The Persianate Understanding of Japan: The Reach and Limits of Inter-Asian Exchange

Thursday January 25, 2024
5:00 PM - 6:15 PM
Online Event

Poster design by Razman Goudarzi

The Alireza Ahmadian Lecture in Iranian and Persianate Studies presents: The Persianate Understanding of Japan: The Reach and Limits of Inter-Asian Exchange on January 25, 2024.
*Please note that this lecture will not be recorded.

Following the Japanese defeat of Russia in 1905, intellectuals from Iran, India, and Afghanistan looked to Japan as a model for achieving military and industrial modernization without adopting Western culture. Probing the secrets of Japan’s success, they wrote poems, travelogues, and histories of Japan in Persian. Yet despite the new communications infrastructures of the period, there remained formidable barriers to inter-Asian understanding, whether through differences of language or culture. Drawing on Nile Green’s prizewinning book How Asia Found Herself: A Story of Intercultural Understanding (Yale, 2022), this talk explores the gap between connection and comprehension that has been overlooked in studies of both Persianate and global history.


Nile Green holds the Ibn Khaldun Endowed Chair in World History at the University of California, Los Angeles. A former Guggenheim Fellow, he is the author of nine monographs and seven edited volumes. His most recent book, How Asia Found Herself: A Story of Intercultural Understanding (Yale, 2022), won the Bentley Prize from the World History Association.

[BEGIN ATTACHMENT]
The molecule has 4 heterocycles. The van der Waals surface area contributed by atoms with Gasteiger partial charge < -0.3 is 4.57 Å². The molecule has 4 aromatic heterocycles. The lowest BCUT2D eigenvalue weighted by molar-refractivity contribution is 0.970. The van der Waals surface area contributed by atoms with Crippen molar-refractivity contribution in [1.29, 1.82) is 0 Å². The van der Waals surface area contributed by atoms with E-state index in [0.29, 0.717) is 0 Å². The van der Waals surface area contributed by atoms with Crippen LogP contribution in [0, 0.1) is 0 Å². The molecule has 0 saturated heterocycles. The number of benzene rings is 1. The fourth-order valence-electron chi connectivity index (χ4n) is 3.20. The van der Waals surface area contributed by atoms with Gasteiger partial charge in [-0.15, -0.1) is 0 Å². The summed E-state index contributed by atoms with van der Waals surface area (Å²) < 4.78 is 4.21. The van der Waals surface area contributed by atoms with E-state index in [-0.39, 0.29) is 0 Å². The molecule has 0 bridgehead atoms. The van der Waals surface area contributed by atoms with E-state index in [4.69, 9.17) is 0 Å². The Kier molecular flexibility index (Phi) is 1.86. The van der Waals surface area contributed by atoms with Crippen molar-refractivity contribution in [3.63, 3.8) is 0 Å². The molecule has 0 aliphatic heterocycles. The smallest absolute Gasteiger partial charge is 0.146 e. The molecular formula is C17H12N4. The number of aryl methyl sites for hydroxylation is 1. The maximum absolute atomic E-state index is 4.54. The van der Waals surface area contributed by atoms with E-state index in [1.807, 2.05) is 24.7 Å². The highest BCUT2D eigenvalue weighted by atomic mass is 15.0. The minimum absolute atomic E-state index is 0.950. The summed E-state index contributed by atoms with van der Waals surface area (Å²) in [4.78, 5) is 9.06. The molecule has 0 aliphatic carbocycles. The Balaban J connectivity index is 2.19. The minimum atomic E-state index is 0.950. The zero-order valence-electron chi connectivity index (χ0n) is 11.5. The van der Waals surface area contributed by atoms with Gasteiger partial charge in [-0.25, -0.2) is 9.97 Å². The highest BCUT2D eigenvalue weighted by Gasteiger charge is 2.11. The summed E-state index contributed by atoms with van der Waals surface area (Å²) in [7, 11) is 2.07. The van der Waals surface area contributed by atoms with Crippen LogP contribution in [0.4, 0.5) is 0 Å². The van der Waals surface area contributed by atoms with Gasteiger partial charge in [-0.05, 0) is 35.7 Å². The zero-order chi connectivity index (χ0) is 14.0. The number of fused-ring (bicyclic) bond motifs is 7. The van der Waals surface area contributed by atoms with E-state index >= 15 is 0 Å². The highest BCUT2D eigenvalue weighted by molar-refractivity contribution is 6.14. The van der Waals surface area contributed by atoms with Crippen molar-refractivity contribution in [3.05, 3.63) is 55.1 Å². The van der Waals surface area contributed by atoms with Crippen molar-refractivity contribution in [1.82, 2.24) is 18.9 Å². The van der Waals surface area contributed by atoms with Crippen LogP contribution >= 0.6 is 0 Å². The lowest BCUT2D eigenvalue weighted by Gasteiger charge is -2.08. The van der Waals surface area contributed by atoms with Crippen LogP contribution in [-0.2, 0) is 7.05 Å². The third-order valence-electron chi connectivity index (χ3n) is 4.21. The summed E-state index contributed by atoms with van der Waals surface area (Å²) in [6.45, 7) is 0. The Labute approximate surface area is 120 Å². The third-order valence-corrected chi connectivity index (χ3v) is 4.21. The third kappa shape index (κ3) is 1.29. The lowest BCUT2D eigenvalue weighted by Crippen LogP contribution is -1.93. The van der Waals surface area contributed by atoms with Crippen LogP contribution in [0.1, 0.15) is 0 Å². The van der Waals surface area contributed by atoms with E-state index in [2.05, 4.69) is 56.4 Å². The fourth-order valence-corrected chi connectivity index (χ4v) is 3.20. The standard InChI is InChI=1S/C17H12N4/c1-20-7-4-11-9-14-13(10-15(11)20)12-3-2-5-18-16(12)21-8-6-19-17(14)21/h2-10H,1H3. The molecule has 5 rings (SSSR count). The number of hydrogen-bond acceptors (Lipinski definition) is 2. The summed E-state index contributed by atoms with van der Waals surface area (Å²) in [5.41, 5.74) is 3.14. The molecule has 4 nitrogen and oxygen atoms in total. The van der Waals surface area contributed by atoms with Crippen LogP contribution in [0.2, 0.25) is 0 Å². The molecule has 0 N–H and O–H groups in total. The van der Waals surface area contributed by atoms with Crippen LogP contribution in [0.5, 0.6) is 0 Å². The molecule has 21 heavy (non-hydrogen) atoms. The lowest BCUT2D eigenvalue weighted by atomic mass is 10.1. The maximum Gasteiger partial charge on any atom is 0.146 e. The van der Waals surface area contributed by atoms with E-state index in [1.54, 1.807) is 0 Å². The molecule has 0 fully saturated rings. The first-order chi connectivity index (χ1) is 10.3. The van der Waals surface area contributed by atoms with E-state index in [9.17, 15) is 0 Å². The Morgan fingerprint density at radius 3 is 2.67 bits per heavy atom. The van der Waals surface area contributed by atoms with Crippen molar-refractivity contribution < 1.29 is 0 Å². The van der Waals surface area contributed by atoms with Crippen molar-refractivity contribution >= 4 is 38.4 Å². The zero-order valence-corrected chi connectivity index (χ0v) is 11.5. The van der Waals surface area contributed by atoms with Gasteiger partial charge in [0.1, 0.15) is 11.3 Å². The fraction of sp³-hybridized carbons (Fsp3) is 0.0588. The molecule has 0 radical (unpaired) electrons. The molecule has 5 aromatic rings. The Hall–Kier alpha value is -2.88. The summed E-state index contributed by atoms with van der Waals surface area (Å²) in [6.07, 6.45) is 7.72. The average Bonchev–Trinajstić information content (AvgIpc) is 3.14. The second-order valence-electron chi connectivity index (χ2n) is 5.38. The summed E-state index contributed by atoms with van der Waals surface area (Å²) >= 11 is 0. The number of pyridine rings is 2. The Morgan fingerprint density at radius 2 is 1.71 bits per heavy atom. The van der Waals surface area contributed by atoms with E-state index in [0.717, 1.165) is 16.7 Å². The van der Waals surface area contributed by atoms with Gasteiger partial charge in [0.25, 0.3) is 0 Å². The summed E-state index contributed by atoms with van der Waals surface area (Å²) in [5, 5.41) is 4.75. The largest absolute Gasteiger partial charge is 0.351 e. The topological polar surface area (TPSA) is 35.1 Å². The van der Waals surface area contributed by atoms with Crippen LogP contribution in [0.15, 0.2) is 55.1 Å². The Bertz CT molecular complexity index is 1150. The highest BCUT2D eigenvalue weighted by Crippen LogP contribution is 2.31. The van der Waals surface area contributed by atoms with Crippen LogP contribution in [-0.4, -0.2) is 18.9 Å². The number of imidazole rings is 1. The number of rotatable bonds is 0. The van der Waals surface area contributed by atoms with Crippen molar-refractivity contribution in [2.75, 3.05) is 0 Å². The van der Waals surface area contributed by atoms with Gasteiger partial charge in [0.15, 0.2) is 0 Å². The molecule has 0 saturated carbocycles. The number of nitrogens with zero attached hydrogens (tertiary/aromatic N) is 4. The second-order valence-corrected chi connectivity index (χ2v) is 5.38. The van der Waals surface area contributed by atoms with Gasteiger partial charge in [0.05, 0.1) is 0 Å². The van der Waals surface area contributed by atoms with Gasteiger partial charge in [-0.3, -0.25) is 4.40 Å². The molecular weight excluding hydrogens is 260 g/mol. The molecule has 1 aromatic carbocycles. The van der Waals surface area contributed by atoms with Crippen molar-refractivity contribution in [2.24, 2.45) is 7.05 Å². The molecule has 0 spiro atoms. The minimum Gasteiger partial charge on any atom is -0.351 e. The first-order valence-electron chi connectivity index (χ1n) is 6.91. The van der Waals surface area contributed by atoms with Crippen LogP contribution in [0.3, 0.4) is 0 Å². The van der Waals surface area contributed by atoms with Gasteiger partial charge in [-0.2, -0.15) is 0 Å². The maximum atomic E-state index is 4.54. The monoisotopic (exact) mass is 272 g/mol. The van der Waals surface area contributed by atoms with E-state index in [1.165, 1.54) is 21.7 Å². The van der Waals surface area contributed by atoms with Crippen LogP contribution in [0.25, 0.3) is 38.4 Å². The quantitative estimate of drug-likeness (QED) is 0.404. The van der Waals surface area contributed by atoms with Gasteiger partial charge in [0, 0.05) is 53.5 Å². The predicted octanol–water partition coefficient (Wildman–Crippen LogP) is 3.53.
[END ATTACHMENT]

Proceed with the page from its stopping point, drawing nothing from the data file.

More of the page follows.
Aria Fani is from Shiraz. He teaches Persian literature and translation studies at the University of Washington. In his free time, Aria plants kale and radish in his garden, to be inevitably enjoyed by the neighborhood squirrels, Alfonso and Mahmud.

Registration required. Register here:

About the Alireza Ahmadian Lectures in Iranian and Persianate Studies: Alireza Ahmadian (1981 – 2019) was an enthusiastic researcher, a consummate socio-political analyst, and an opinion leader on foreign policy who nurtured the virtues of diplomatic dialogue and liberal democracy. Alireza was a proud and devoted UBC alumnus, supporter of UBC’s Department of Asian Studies, and beloved member of Canadian-Iranian Community. The department renamed this lecture series in his honour in 2019. Alireza’s friends in the community have provided funding to support this series, and this generous gift will see these important academic and community engagement events supported through to the end of the 2025/2026 academic year. Read More …
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